Continuing professional education : a study of geoscientists' participation, attitudes and felt CPE needs in one professional organization
Author(s)Yong, Karen Elizabeth
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AbstractLittle data exist on continuing professional education (CPE) participation among geoscientists. This study sought to establish an understanding of CPE participation amongst geoscientists through their behaviour, attitudes toward CPE and felt need of CPE. Members in the Mineral Deposits Division (MDD), an affiliate of the Geological Association of Canada (GAC), were used as the population for the survey. A mail survey questionnaire of the 819 members of MDD produced a response rate of 72%.
The findings revealed the majority of geoscientists held positive attitudes toward voluntary participation in CPE. The respondents participated in both instructional and informal activities such as, attending field trips and reading professional journals. Eighty percent of the respondents indicated having participated in instructional CPE activities during the previous 12 months, with a mean of 6 activities. In addition, 100% reported participating in the informal activity of reading professional journals for an average of 0.5 hours per week. Contrary to findings in the literature, no significant relationships were found between educational level, attitude, occupational positions, barriers to participation and the extent of CPE participation. These findings reflect the homogeneity of the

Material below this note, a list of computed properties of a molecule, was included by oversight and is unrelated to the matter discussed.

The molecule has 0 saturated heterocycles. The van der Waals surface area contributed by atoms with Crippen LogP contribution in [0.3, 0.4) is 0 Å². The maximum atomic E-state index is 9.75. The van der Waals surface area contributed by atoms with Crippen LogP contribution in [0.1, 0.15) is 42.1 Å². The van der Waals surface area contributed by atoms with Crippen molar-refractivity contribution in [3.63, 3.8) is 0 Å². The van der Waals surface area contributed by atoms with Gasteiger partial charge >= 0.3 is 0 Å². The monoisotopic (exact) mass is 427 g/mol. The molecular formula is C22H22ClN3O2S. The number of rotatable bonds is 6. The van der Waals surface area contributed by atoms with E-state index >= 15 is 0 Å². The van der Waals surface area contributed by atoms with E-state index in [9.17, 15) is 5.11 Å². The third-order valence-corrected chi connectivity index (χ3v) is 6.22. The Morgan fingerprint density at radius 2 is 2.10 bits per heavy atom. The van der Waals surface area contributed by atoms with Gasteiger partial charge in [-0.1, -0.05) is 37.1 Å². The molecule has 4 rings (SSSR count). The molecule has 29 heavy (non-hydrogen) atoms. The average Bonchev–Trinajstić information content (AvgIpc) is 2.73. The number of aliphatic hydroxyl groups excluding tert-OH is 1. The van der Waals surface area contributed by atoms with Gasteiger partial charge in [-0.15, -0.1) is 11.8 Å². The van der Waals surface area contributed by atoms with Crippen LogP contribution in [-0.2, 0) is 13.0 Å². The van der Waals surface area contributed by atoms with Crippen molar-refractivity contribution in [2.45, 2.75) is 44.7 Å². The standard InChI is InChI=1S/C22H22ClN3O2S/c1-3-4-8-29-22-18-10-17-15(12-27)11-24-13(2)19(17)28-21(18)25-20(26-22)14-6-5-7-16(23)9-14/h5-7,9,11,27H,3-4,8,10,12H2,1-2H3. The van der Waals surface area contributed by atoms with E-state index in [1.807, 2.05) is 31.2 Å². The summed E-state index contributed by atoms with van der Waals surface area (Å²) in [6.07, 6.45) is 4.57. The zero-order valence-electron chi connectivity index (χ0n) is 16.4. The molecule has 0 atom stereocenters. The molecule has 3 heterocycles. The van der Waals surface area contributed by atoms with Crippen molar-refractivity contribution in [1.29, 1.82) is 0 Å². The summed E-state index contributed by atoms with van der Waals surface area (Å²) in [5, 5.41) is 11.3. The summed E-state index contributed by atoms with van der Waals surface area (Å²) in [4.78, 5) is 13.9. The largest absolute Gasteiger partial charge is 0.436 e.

sample's socio-economic status: high education levels (39% B.A's/B.Sc's, 32% M.A's/M.Sc's and 27% PhD's), with a mean income of $44K. The general character of a MDD member is one who specializes in geology (68%), works for industry (60%), holds an occupational position of either project geoscientist or middle management (57%). Few barriers to participation were identified: scheduling difficulties and lack of time.
The anticipated future of the geoscience profession was reflected in the perceived CPE needs of the group. Geostatistics (59%), oral presentations (49%), mining laws (50%), and geochemistry (49%), were items most frequently cited.
Sixty five percent reported that sponsors of CPE other than their own institution were better providers of CPE activities. Although the lecture format was the most frequented CPE format during the previous year, field trips were the preferred format. T.V and video as CPE delivery systems were not favoured by geoscientists which contrasts trends amongst other professionals, particularly engineers in the United States (Greenburg & Beidenburg, 1987).
These findings are of importance to those in geoscience who sponsor, plan, provide, or evaluate CPE activities, but particularly the MDD in developing its CPE policy, and to those in the field of adult education conducting participation research because data has been gathered specifically pertaining to mineral deposit geoscientists in
Canada. Recommendations were proposed for the national umbrella organization, the Canadian Geoscience Council, which has the structure and influence to establish CPE as a priority within geoscience in the areas of programme planning, CPE policy development and resource management.
Education, Faculty of
Educational Studies (EDST), Department of